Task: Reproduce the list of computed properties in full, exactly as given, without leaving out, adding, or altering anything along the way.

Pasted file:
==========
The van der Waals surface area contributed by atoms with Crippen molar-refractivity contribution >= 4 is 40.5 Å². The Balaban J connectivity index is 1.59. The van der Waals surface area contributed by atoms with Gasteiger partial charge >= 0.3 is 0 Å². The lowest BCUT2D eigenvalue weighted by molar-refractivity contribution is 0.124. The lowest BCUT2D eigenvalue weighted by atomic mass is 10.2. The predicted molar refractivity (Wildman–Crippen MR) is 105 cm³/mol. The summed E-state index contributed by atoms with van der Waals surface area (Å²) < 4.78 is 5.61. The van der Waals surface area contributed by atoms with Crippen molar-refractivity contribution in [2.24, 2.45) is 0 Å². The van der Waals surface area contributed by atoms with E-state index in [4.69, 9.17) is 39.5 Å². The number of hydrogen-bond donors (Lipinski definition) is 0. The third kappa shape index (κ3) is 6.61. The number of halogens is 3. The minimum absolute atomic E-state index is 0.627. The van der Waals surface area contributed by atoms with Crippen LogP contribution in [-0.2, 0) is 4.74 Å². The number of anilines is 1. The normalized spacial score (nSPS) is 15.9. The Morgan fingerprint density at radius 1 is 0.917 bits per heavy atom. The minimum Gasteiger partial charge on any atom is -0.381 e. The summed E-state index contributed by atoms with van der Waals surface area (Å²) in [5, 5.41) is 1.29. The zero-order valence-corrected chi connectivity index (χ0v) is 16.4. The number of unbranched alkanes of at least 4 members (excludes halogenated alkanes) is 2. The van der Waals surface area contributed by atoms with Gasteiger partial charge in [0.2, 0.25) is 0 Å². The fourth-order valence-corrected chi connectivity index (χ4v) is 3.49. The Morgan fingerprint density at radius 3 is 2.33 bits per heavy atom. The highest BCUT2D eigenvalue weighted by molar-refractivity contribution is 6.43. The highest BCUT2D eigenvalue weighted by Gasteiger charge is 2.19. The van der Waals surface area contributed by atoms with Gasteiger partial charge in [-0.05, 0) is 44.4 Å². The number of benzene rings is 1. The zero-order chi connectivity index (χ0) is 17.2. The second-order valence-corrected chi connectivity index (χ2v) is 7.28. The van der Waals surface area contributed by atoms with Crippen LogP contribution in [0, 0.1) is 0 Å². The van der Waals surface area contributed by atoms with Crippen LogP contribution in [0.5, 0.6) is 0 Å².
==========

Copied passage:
The van der Waals surface area contributed by atoms with Crippen molar-refractivity contribution >= 4 is 40.5 Å². The Balaban J connectivity index is 1.59. The van der Waals surface area contributed by atoms with Gasteiger partial charge >= 0.3 is 0 Å². The lowest BCUT2D eigenvalue weighted by molar-refractivity contribution is 0.124. The lowest BCUT2D eigenvalue weighted by atomic mass is 10.2. The predicted molar refractivity (Wildman–Crippen MR) is 105 cm³/mol. The summed E-state index contributed by atoms with van der Waals surface area (Å²) < 4.78 is 5.61. The van der Waals surface area contributed by atoms with Crippen molar-refractivity contribution in [2.24, 2.45) is 0 Å². The van der Waals surface area contributed by atoms with E-state index in [4.69, 9.17) is 39.5 Å². The number of hydrogen-bond donors (Lipinski definition) is 0. The third kappa shape index (κ3) is 6.61. The number of halogens is 3. The minimum absolute atomic E-state index is 0.627. The van der Waals surface area contributed by atoms with Crippen LogP contribution in [-0.2, 0) is 4.74 Å². The number of anilines is 1. The normalized spacial score (nSPS) is 15.9. The Morgan fingerprint density at radius 1 is 0.917 bits per heavy atom. The minimum Gasteiger partial charge on any atom is -0.381 e. The summed E-state index contributed by atoms with van der Waals surface area (Å²) in [5, 5.41) is 1.29. The zero-order valence-corrected chi connectivity index (χ0v) is 16.4. The number of unbranched alkanes of at least 4 members (excludes halogenated alkanes) is 2. The van der Waals surface area contributed by atoms with Gasteiger partial charge in [0.2, 0.25) is 0 Å². The fourth-order valence-corrected chi connectivity index (χ4v) is 3.49. The Morgan fingerprint density at radius 3 is 2.33 bits per heavy atom. The highest BCUT2D eigenvalue weighted by molar-refractivity contribution is 6.43. The highest BCUT2D eigenvalue weighted by Gasteiger charge is 2.19. The van der Waals surface area contributed by atoms with Gasteiger partial charge in [-0.05, 0) is 44.4 Å². The number of benzene rings is 1. The zero-order chi connectivity index (χ0) is 17.2. The second-order valence-corrected chi connectivity index (χ2v) is 7.28. The van der Waals surface area contributed by atoms with Crippen LogP contribution in [0, 0.1) is 0 Å². The van der Waals surface area contributed by atoms with Crippen LogP contribution in [0.5, 0.6) is 0 Å².